Sindhi cuisine and culture show a strong influence of centuries of Muslim ruler in the region. The Abbasid Caliphs invited cooks from all over the Muslim world in the 10th century to contribute their regional delicacies to the Royal banquets. Sindhi cooks were known for there passion, hard work and fiery cooking. From the Arabs, Sindh was taken over by the Mughals who were equally fascinated by its vast stretches of desert land and the mighty river Sind. They left their permanent mark on the cooking techniques and ingredients used as well.
The lavish use of dried fruits and spices in dishes reflects Sindh’s proximity to Iran and Central Asia. The pulao and biryani and some of the most exotic dishes in Sindhi cuisine, the refined culinary techniques like ‘dum’ and layering, the use of aromatics are all influences of Mughals. Other prominent influences are from Balochistan and Punjab, the two neighbouring provinces.
Biryani is one of the most popular rice and meat preparations in the entire South Asia with subtle nuances depending on local tastes and available ingredients. How is Sindhi Biryani recipe different from other varieties? The most prominent difference is the addition of potatoes with generous use of onions – two staple ingredients of Sindhi pantry. Sindhi biryani recipe is spicier and more dominated by masala than it’s other counterparts. The aroma results from mint and whole spices, not from rose water or kewra. A day or two old, sour yogurt is added to enhance the sour element. Whereas sweet and sour prunes or dried plums are an essential component of the dish.
The cooked dish is a marvellous blend of flavours, layers of tender meat, tangy masala, curry seeped potatoes, melt in the mouth prunes and beautiful basmati rice fragrant with the aroma of mint and saffron. The delicious and exotic Sindhi biryani is a perfect manifestation of its culture.
4 cups, long grained basmati rice
1/2 cup ghee (clarified butter) or sunflower oil
4 medium potatoes, peeled,cut in half
2 large onions, sliced
2 tablespoons ginger garlic paste
3 medium sized tomatoes, diced
12 to 14 prunes (dry plums/aloo Bukhara)
Salt to taste
3 to 4 tsp teaspoons red chillie powder
1 teaspoon turmeric
6-7 cloves (laung)
Seeds from 8-10 green cardamoms (sabz alaychi)
3 black cardamoms (badi alaychi)
8-10 peppercorns (sabut kali mirch)
1 tablespoon cumin seeds (zeera)
2-3 cinnamon sticks (dar cheeni)
2-3 bay leaves or curry patta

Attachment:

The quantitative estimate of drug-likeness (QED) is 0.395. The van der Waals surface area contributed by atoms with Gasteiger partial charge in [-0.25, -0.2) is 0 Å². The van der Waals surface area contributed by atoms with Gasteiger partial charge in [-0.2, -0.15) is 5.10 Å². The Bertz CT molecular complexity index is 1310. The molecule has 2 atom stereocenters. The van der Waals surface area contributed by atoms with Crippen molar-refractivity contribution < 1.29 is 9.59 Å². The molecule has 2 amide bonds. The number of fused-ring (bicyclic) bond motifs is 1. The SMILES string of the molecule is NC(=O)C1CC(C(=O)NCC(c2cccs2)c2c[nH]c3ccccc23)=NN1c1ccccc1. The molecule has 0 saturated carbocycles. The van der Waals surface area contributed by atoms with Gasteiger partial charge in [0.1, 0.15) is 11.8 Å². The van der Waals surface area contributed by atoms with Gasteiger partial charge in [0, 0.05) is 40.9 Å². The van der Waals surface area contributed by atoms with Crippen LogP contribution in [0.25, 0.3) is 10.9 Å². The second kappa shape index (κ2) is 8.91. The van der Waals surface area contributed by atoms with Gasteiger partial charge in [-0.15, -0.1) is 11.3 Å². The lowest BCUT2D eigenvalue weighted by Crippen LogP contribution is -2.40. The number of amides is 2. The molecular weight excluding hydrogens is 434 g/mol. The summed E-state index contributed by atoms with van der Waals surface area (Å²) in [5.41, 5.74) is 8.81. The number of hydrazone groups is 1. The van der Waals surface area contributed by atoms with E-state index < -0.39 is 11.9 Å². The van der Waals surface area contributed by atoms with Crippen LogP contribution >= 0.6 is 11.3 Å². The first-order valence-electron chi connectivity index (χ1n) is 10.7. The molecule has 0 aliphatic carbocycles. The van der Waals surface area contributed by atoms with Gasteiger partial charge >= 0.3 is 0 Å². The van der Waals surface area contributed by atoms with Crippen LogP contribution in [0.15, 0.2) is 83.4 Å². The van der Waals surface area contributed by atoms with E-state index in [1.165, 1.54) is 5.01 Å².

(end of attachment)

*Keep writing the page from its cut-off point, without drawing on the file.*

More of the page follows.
1 cup sour yogurt
1/4 cup lemon juice
3-4 cup fresh mint leaves
6 to 8 green chilies, chopped
Saffron or Orange food colour (a pinch)
This Is What You Do:
Add meat (chicken/mutton) to the fried onions in the pan. Add ginger garlic paste, 1 teaspoon salt, red chilli powder, turmeric, cloves, half of green cardamom seeds, 1 black cardamom, 1 stick cinnamon, cumin seeds, 1 bay leaf and yogurt. Sauté for 5 minutes on medium high heat.
Reduce heat, add tomatoes and 1 cup water for mutton, 1/2 cup for chicken. Cover the pan and let it cook till the meat is half done. Add prunes and potatoes, add a little more water if required. Keep cooking covered on low heat till the meat and potatoes are done. Add lemon juice and cook another 5 minutes or till the liquids are completely dried out.
Meanwhile, boil rice in salted boiling water with remaining green cardamom seeds, 2 black cardamoms , 2 bay leaves and 2 sticks of cinnamon. Cook the rice till they are 3/4 percent done since the rice will cook completely in the dum phase. Drain the rice and set aside.
For layering the biryani, always use a big pot with flat bottom and wide mouth for even heat distribution, proper layering and easy mixing.
In a big wide pot, add the remaining oil/desi ghee. Layer the pot with rice, topping with a layer of biryani meat, potatoes and masala, adding a second layer of rice and masala, end with a third layer of rice on top.
Garnish the pot with caramelised onions, half of mint, green chillies, saffron or yellow food colour. Wrap the lid of the pan in a clean cotton kitchen towel. Tightly shut the lid. Put the pot on medium high heat for 5 minutes then reduce the heat to lowest possible for another 10 minutes. Turn off the heat, leave to rest for another 10 minutes.
Mix with a flat stirring spoon or saucer to avoid breaking the rice. Serve hot garnished with more fresh mint leaves. Tastes great with simple cumin yogurt raita and fresh salad.